This week saw several important developments with respect to Iran’s relations with the international oil and gas market. Following a long history of US sanctions, including the 1996 Iran-Libya Sanctions Act, the OFAC sanctions, as well as the more recent blacklisting of certain Iranian banks, large multinationals are increasingly being encouraged to leave Iran. This initially started with international financial instutions and increasing disinterest on the part of the major oil companies in doing business in Iran. The problem is now deepening.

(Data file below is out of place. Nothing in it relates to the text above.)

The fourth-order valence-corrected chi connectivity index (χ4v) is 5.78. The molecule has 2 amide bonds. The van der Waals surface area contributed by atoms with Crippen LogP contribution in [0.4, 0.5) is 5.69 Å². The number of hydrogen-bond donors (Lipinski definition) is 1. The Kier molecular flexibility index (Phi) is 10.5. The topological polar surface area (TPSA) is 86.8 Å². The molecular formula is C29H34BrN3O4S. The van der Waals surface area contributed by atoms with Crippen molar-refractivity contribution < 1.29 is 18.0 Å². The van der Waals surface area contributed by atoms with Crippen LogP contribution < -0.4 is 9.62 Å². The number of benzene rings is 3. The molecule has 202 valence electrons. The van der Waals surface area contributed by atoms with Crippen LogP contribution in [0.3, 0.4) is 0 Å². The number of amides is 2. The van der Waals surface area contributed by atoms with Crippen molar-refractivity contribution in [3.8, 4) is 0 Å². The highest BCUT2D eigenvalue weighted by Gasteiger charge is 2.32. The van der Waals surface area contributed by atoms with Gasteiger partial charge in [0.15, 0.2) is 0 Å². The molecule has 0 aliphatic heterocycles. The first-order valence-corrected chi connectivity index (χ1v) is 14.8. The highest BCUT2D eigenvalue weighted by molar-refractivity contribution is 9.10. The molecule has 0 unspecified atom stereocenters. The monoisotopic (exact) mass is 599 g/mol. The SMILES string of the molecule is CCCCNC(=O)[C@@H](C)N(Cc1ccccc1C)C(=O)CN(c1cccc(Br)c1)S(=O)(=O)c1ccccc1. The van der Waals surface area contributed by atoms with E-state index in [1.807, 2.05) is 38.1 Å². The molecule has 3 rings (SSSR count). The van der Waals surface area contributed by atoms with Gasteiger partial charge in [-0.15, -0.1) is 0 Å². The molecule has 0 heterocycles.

It was reported this week that Russia’s Lukoil would no longer be selling gas to Iran. Another report stated India’s Reliance would be abandoning a contract to import Iranian oil. Reliance had earlier stated that it would no longer sell Iran refined gas.
Reports have abounded that the Iranian government is increasingly stockpiling gasoline in the event of increased sanctions. Interestingly, this problem is concurrent with the regime’s plan to remove subsidies on key commodities such as gasoline. Given Iran’s limited refining capacity, increased sanctions and the lack of subsidies could arguably force Iran’s economy to grind to an effective halt. Another critical issue is that Iran is desperately in need of international investment and technology in its current oil fields and its refining capacity cannot even meet local needs.
As a follow-up, reades may find this article useful as it outlines parties in Iran’s crude oil export business.